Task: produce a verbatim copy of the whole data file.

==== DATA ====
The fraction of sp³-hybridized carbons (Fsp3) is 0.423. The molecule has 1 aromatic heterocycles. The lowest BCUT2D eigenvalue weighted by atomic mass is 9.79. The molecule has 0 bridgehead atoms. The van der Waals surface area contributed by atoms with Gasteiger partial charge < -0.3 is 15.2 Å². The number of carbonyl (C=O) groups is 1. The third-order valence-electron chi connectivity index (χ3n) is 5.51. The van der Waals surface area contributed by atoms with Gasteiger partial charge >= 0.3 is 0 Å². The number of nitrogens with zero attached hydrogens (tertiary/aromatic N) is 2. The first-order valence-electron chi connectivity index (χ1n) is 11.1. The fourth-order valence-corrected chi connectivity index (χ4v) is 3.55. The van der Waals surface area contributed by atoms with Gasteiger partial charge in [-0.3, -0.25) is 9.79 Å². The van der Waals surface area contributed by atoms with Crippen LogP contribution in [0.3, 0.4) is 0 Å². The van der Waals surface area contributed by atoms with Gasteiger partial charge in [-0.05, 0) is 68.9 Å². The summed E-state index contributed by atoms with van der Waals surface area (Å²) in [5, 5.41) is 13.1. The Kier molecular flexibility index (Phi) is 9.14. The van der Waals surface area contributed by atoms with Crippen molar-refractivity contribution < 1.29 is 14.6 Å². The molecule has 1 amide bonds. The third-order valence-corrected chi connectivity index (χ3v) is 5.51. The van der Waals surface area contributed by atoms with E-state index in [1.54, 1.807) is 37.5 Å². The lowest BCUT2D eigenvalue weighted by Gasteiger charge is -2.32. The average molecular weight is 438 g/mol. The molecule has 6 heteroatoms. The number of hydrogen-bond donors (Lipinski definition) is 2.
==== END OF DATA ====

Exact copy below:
The fraction of sp³-hybridized carbons (Fsp3) is 0.423. The molecule has 1 aromatic heterocycles. The lowest BCUT2D eigenvalue weighted by atomic mass is 9.79. The molecule has 0 bridgehead atoms. The van der Waals surface area contributed by atoms with Gasteiger partial charge < -0.3 is 15.2 Å². The number of carbonyl (C=O) groups is 1. The third-order valence-electron chi connectivity index (χ3n) is 5.51. The van der Waals surface area contributed by atoms with Gasteiger partial charge >= 0.3 is 0 Å². The number of nitrogens with zero attached hydrogens (tertiary/aromatic N) is 2. The first-order valence-electron chi connectivity index (χ1n) is 11.1. The fourth-order valence-corrected chi connectivity index (χ4v) is 3.55. The van der Waals surface area contributed by atoms with Gasteiger partial charge in [-0.3, -0.25) is 9.79 Å². The van der Waals surface area contributed by atoms with Crippen LogP contribution in [0.3, 0.4) is 0 Å². The van der Waals surface area contributed by atoms with Gasteiger partial charge in [-0.05, 0) is 68.9 Å². The summed E-state index contributed by atoms with van der Waals surface area (Å²) in [5, 5.41) is 13.1. The Kier molecular flexibility index (Phi) is 9.14. The van der Waals surface area contributed by atoms with Crippen molar-refractivity contribution < 1.29 is 14.6 Å². The molecule has 1 amide bonds. The third-order valence-corrected chi connectivity index (χ3v) is 5.51. The van der Waals surface area contributed by atoms with E-state index in [1.54, 1.807) is 37.5 Å². The lowest BCUT2D eigenvalue weighted by Gasteiger charge is -2.32. The average molecular weight is 438 g/mol. The molecule has 6 heteroatoms. The number of hydrogen-bond donors (Lipinski definition) is 2.